The Wartburg Project

March 18th, 2015

2. In the passion history Jesus twice says, “Who are you looking for?” Isn’t that bad grammar?

These are our principles that govern who and whom:

These principles were based on our feelings about the language not on any specific research. We knew this was a no-win situation. Purists would say the “who are you looking for?” is bad grammar.  Most people would say “for whom are you looking?” sounds stuffy. Other terms used to describe “for whom are you looking?” are “formal,” “super-formal,” “pretentious,” “moribund,” “socially divisive,” and “a school teacher superstition.” Since we have started receiving claims that “who are you looking for?” is bad grammar, it seems like a good time to post some of comments of grammarians and editors. It seems to have the ingredients for an interesting discussion. (We hope our FAQs can show that grammatical discussion can be entertaining and maybe even amusing.)

The editor of a major American newspaper, who describes himself as a “moderate prescriptivisit,” summarizes the current situation thus:

In conversation, who appears to have supplanted whom, almost universally. There is no going back.

In formal writing, such as an academic paper or book, whom remains on its precarious perch.

In middle-level discourse, such as journalism, which aims at a conversational tone while adhering to the conventions of standard written English, whom is slowly slipping away, and probably should. …

It may be time to discuss letting go of the distinction in journalism. No doubt my fellow prescriptivists will see this as a counsel of despair, even though I am holding the ground on imply and infer, comprise and compose, even though I continue to use whom in my own writing when the pronoun as object is called for. I am two-thirds of the way toward being a dead white male, and I think that whom will see me out.

But language is tricky, and it defies predictions. Schoolteacher superstitions, such as the supposed prohibition against the split infinitive or the preposition at the end of a sentence, persist despite having been repeatedly exploded.

For now, whom, though it may have seen its best days, is going, going, but not quite gone.

Fowler already foreshadowed this in the 1908 edition:

The interrogative who is often used for whom, as, “Who did you see?” A distinction should here be made between conversation, written or spoken, and formal writing. Many educated people feel that in saying. “It is I or Whom do you mean?” instead of “It’s me, Who do you mean?” they will be talking like a book, and they justifiably prefer geniality to grammar. But in print, unless it is dialogue, the correct forms are advisable.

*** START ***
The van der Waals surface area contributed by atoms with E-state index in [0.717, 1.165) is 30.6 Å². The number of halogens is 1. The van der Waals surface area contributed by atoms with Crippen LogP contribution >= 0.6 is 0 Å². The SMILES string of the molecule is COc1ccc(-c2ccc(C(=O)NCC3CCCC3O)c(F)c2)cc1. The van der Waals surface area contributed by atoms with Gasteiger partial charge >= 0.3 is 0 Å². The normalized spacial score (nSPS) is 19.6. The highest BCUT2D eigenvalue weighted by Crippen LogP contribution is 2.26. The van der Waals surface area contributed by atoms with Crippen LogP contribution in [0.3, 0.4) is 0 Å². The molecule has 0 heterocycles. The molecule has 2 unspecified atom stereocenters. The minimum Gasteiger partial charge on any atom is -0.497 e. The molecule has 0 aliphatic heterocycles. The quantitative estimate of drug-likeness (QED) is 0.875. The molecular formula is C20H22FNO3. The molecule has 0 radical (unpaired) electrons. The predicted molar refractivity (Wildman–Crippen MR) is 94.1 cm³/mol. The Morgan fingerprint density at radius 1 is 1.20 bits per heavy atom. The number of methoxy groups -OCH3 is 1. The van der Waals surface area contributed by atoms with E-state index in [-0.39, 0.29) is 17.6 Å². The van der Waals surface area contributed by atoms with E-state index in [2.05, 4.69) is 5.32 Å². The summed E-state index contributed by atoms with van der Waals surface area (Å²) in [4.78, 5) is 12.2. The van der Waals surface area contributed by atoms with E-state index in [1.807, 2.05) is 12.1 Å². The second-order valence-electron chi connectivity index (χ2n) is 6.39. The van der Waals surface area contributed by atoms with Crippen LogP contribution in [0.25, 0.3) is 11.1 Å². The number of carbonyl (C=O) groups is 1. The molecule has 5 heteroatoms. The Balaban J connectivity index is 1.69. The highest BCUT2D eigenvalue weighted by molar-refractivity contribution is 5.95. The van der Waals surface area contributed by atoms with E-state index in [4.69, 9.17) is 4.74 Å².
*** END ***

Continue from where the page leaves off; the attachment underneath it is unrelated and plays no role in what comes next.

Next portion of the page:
Fowler’s 1908 rule is pretty much the rule we follow: “In print the correct forms are advisable unless it is dialogue.”  Actually, this was “old news” already in 1908 since substitution of who for whom occurs already in Shakespeare.

There are a number of other problems with rigid attempts to enforce the law of who and whom:

  1. It is a futile attempt at an Amish-style freeze in time which is impossible in a living language. The “correct” form of Jesus’ words to Peter (who do you say I am?) is not “whom do you say I am?” but “whom say ye I am?” If we want to preserve the purity of the English language, we need to preserve not only the cases of who/whom but also the cases of the 2nd person pronouns: thou=singular subject, thee=singular object, ye=plural subject, you=plural object. If the English language can survive the loss of thou, thee, and ye, it can survive the loss of whom. Actually the loss of thou, thee, and ye is much more serious than the loss of whom since it is not the loss only of the subject/object distinction but also the loss of the useful singular/plural distinction.

  2. It is an ill-advised attempt to impose the grammar of a dead Romance language on a living Germanic language. A partisan of the lost causes of “who/whom” and “no preposition last” explained it this way: “When in doubt about correct English grammar, I always relied on the rules of Latin.”

  3. When people try to apply dead rules to living language, they over-correct and make awkward mistakes like “a woman whom I think is a genius.” Whom is not the object of I think, as rearranging the words demonstrates: “a woman who is a genius, I think.”

In our project we will try to use language that is both correct and alive and to observe the distinction between written communication and conversation (even conversation recorded in writing).